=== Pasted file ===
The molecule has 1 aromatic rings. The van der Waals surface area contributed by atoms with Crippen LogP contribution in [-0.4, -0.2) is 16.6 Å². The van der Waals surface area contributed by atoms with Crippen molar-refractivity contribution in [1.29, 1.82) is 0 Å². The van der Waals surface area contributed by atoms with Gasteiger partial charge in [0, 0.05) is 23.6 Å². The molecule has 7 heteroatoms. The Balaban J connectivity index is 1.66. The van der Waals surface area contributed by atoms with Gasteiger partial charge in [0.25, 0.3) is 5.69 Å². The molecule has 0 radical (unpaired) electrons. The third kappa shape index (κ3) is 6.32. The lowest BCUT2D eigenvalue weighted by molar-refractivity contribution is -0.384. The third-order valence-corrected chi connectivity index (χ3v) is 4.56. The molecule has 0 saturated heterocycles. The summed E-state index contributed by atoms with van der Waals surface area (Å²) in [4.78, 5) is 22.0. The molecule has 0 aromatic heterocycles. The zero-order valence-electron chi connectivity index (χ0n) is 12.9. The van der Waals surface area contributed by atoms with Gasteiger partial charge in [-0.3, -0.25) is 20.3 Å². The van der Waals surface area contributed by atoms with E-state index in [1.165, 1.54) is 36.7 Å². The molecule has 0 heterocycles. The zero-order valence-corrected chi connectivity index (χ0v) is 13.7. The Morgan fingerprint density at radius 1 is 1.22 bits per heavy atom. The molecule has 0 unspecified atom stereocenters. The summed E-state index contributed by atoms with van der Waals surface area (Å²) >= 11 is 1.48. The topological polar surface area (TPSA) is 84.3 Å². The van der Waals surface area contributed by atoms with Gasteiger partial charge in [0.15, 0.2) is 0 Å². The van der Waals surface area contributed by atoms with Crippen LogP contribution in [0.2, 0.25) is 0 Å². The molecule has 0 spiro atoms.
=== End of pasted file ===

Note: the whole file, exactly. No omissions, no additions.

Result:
The molecule has 1 aromatic rings. The van der Waals surface area contributed by atoms with Crippen LogP contribution in [-0.4, -0.2) is 16.6 Å². The van der Waals surface area contributed by atoms with Crippen molar-refractivity contribution in [1.29, 1.82) is 0 Å². The van der Waals surface area contributed by atoms with Gasteiger partial charge in [0, 0.05) is 23.6 Å². The molecule has 7 heteroatoms. The Balaban J connectivity index is 1.66. The van der Waals surface area contributed by atoms with Gasteiger partial charge in [0.25, 0.3) is 5.69 Å². The molecule has 0 radical (unpaired) electrons. The third kappa shape index (κ3) is 6.32. The lowest BCUT2D eigenvalue weighted by molar-refractivity contribution is -0.384. The third-order valence-corrected chi connectivity index (χ3v) is 4.56. The molecule has 0 saturated heterocycles. The summed E-state index contributed by atoms with van der Waals surface area (Å²) in [4.78, 5) is 22.0. The molecule has 0 aromatic heterocycles. The zero-order valence-electron chi connectivity index (χ0n) is 12.9. The van der Waals surface area contributed by atoms with Gasteiger partial charge in [-0.3, -0.25) is 20.3 Å². The van der Waals surface area contributed by atoms with E-state index in [1.165, 1.54) is 36.7 Å². The molecule has 0 heterocycles. The zero-order valence-corrected chi connectivity index (χ0v) is 13.7. The Morgan fingerprint density at radius 1 is 1.22 bits per heavy atom. The molecule has 0 unspecified atom stereocenters. The summed E-state index contributed by atoms with van der Waals surface area (Å²) >= 11 is 1.48. The topological polar surface area (TPSA) is 84.3 Å². The van der Waals surface area contributed by atoms with Gasteiger partial charge in [0.15, 0.2) is 0 Å². The van der Waals surface area contributed by atoms with Crippen LogP contribution in [0.2, 0.25) is 0 Å². The molecule has 0 spiro atoms.